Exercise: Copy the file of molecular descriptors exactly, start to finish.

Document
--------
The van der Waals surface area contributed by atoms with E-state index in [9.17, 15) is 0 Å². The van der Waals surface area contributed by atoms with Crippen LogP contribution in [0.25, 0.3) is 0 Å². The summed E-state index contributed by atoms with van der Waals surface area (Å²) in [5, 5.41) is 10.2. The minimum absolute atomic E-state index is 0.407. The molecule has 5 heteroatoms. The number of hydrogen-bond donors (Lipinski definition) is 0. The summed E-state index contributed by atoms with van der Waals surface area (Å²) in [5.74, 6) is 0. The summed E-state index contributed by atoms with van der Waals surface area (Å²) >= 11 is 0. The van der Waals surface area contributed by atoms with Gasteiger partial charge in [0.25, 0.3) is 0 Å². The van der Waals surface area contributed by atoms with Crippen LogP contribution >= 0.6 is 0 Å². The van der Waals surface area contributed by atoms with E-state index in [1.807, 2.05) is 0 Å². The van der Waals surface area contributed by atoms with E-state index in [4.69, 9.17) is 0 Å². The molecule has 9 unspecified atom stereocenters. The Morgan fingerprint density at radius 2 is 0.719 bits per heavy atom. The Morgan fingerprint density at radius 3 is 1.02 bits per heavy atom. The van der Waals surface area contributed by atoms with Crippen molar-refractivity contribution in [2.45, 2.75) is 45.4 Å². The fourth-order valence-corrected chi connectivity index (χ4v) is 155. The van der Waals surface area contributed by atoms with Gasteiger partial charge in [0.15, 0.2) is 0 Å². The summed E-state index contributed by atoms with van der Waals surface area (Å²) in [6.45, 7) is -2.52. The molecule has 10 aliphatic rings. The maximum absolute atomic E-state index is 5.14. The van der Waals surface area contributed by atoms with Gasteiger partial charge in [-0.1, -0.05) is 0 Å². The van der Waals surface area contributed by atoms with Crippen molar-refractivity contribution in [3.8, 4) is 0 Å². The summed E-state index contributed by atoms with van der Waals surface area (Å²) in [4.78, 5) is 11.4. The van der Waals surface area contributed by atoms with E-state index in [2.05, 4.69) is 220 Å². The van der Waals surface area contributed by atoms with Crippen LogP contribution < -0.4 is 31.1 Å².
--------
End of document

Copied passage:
The van der Waals surface area contributed by atoms with E-state index in [9.17, 15) is 0 Å². The van der Waals surface area contributed by atoms with Crippen LogP contribution in [0.25, 0.3) is 0 Å². The summed E-state index contributed by atoms with van der Waals surface area (Å²) in [5, 5.41) is 10.2. The minimum absolute atomic E-state index is 0.407. The molecule has 5 heteroatoms. The number of hydrogen-bond donors (Lipinski definition) is 0. The summed E-state index contributed by atoms with van der Waals surface area (Å²) in [5.74, 6) is 0. The summed E-state index contributed by atoms with van der Waals surface area (Å²) >= 11 is 0. The van der Waals surface area contributed by atoms with Gasteiger partial charge in [0.25, 0.3) is 0 Å². The van der Waals surface area contributed by atoms with Crippen LogP contribution >= 0.6 is 0 Å². The van der Waals surface area contributed by atoms with E-state index in [1.807, 2.05) is 0 Å². The van der Waals surface area contributed by atoms with E-state index in [4.69, 9.17) is 0 Å². The molecule has 9 unspecified atom stereocenters. The Morgan fingerprint density at radius 2 is 0.719 bits per heavy atom. The Morgan fingerprint density at radius 3 is 1.02 bits per heavy atom. The van der Waals surface area contributed by atoms with Crippen molar-refractivity contribution in [2.45, 2.75) is 45.4 Å². The fourth-order valence-corrected chi connectivity index (χ4v) is 155. The van der Waals surface area contributed by atoms with Gasteiger partial charge in [0.15, 0.2) is 0 Å². The summed E-state index contributed by atoms with van der Waals surface area (Å²) in [6.45, 7) is -2.52. The molecule has 10 aliphatic rings. The maximum absolute atomic E-state index is 5.14. The van der Waals surface area contributed by atoms with Gasteiger partial charge in [-0.1, -0.05) is 0 Å². The van der Waals surface area contributed by atoms with Crippen molar-refractivity contribution in [3.8, 4) is 0 Å². The summed E-state index contributed by atoms with van der Waals surface area (Å²) in [4.78, 5) is 11.4. The van der Waals surface area contributed by atoms with E-state index in [2.05, 4.69) is 220 Å². The van der Waals surface area contributed by atoms with Crippen LogP contribution < -0.4 is 31.1 Å².